Visit to England



The Prussian Alliance - Custoza - Lissa - The Volunteers - Acquisition of



The French leave Rome - Garibaldi's Arrest and Escape - The Second French
Intervention - Monte Rotondo - Mentana



M. Rouher's 'Never!' - Papal Infallibility - Sédan - The Breach in Porta
Pia - The King of Italy in Rome








Italy from the Battle of Lodi to the Congress of Vienna.

The unity of Italy, which the statesmen of Europe and all save a small
number of the Italians themselves still regarded as an utopia when it
was on the verge of accomplishment, was, nevertheless, desired and
foreseen by the two greatest intellects produced by the Italian race.
Dante conceived an Italy united under the Empire, which returning from
a shameful because self-imposed exile would assume its natural seat in
Rome. To him it was a point of secondary interest that the Imperial
Lord happened to be bred beyond the Alps, that he was of Teutonic, not
of Latin blood. If the Emperor brought the talisman of his authority
to the banks of the Tiber, Italy would overcome the factions which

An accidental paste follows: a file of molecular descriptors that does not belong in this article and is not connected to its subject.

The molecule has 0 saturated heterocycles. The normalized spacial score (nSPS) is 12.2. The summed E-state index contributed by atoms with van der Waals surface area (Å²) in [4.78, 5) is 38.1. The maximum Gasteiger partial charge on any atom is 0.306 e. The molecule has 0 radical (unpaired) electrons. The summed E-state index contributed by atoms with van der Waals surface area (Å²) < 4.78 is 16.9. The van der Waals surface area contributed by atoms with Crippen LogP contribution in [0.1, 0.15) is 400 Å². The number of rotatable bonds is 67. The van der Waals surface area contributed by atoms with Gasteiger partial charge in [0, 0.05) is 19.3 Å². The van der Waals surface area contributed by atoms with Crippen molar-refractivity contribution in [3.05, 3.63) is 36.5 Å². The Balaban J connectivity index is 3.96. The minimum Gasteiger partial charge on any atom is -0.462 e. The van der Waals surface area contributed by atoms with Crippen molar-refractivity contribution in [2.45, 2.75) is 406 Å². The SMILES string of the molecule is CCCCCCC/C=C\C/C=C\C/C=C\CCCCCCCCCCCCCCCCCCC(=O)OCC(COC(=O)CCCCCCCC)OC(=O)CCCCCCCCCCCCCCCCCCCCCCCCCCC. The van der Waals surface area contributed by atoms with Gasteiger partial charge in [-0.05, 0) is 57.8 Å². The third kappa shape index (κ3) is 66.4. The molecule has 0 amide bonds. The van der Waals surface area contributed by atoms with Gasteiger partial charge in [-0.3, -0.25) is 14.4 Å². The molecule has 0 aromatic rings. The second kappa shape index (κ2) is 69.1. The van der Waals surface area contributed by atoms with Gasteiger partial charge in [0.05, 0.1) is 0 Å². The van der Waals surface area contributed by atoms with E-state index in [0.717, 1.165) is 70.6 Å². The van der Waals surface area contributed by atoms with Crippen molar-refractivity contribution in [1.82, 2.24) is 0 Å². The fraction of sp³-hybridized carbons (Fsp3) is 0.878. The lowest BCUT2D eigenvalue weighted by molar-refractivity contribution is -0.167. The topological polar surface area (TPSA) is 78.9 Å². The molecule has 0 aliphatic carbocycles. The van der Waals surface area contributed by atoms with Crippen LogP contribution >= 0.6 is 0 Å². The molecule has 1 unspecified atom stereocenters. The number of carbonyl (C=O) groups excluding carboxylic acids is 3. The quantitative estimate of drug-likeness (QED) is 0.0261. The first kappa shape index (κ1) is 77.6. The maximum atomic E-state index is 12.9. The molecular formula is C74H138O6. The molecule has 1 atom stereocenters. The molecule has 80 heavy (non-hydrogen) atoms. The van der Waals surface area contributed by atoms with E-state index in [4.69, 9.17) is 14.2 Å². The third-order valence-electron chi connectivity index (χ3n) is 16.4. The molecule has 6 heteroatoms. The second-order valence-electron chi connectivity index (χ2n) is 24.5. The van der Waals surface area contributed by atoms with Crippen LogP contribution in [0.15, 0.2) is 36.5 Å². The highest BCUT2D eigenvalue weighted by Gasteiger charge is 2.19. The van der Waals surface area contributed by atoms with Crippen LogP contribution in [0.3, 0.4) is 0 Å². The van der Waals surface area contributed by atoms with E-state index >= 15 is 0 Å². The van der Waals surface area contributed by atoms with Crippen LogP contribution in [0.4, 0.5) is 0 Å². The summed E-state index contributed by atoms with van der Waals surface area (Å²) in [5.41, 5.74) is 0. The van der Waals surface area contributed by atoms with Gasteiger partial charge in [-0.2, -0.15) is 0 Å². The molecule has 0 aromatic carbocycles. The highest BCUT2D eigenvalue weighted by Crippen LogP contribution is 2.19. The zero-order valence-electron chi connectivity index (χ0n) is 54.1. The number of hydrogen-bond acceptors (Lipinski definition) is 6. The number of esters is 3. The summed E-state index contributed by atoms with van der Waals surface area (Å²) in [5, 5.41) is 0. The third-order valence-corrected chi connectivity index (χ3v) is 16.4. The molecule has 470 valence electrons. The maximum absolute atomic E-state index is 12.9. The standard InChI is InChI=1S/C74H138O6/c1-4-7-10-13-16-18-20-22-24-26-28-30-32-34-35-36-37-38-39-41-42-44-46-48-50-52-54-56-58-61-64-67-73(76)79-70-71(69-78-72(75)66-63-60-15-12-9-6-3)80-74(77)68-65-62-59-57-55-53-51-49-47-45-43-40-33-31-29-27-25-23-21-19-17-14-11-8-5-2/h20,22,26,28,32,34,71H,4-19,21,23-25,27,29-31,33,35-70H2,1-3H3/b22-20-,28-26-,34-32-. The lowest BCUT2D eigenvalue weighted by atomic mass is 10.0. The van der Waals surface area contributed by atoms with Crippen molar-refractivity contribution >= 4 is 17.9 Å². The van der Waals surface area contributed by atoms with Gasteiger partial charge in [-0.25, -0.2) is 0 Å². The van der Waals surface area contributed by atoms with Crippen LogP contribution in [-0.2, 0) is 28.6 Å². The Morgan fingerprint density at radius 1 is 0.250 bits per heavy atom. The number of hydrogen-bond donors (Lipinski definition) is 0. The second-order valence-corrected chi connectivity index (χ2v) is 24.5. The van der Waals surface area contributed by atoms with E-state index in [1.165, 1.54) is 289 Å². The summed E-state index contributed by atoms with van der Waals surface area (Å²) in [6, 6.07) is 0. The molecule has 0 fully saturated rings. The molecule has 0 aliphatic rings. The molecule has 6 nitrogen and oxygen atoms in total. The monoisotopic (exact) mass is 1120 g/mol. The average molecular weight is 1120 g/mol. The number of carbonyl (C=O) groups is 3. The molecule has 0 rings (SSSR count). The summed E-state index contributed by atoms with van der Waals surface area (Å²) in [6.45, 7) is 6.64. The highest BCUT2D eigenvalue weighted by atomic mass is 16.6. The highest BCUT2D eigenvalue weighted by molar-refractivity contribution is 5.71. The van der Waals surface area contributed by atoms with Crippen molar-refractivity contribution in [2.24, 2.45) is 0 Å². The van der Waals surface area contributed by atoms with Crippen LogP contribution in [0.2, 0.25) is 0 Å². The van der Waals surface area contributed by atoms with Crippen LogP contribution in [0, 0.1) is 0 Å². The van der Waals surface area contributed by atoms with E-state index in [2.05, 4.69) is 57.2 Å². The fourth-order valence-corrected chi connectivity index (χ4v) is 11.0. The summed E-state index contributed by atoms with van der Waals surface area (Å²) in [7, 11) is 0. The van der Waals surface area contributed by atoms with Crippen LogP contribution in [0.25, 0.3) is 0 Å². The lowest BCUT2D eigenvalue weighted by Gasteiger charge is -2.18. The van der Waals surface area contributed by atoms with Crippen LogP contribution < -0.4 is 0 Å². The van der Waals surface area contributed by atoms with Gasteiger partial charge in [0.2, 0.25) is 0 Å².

rent her, and would not only rule herself, but lead mankind. Vast as
the vision was, Dante cannot be called presumptuous for having
entertained it. The Rome of the Cæsars, the Rome of the Popes, had
each transformed the world: Italy was transforming it for a third time
at that moment by the spiritual awakening which, beginning with the
Renaissance, led by inevitable steps to the Reformation. The great
Florentine poet had the right to dream that his country was invested
with a providential mission, that his people was a chosen people,
which, by its own fault and by the fault of others, had lost its way,
but would find it again. Such was Dante's so-called Ghibelline
programme - less Ghibelline than intensely and magnificently Italian.
His was a mind too mighty to be caged within the limits of partisan
ambitions. The same may be said of Machiavelli. He also imagined, or
rather discerned in the future, a regenerate Italy under a single
head, and this, not the advancement of any particular man, was the
grand event he endeavoured to hasten. With the impatience of a heart
consumed by the single passion of patriotism, he conjured his
fellow-countrymen to seize the first chance that presented itself,
promising or unpromising, of reaching the goal. The concluding passage
in the _Principe_ was meant as an exhortation; it reads as a prophecy.
'We ought not therefore,' writes Machiavelli, 'to let this occasion
pass whereby, after so long waiting, Italy may behold the coming of a
saviour. Nor can I express with what love he would be received in all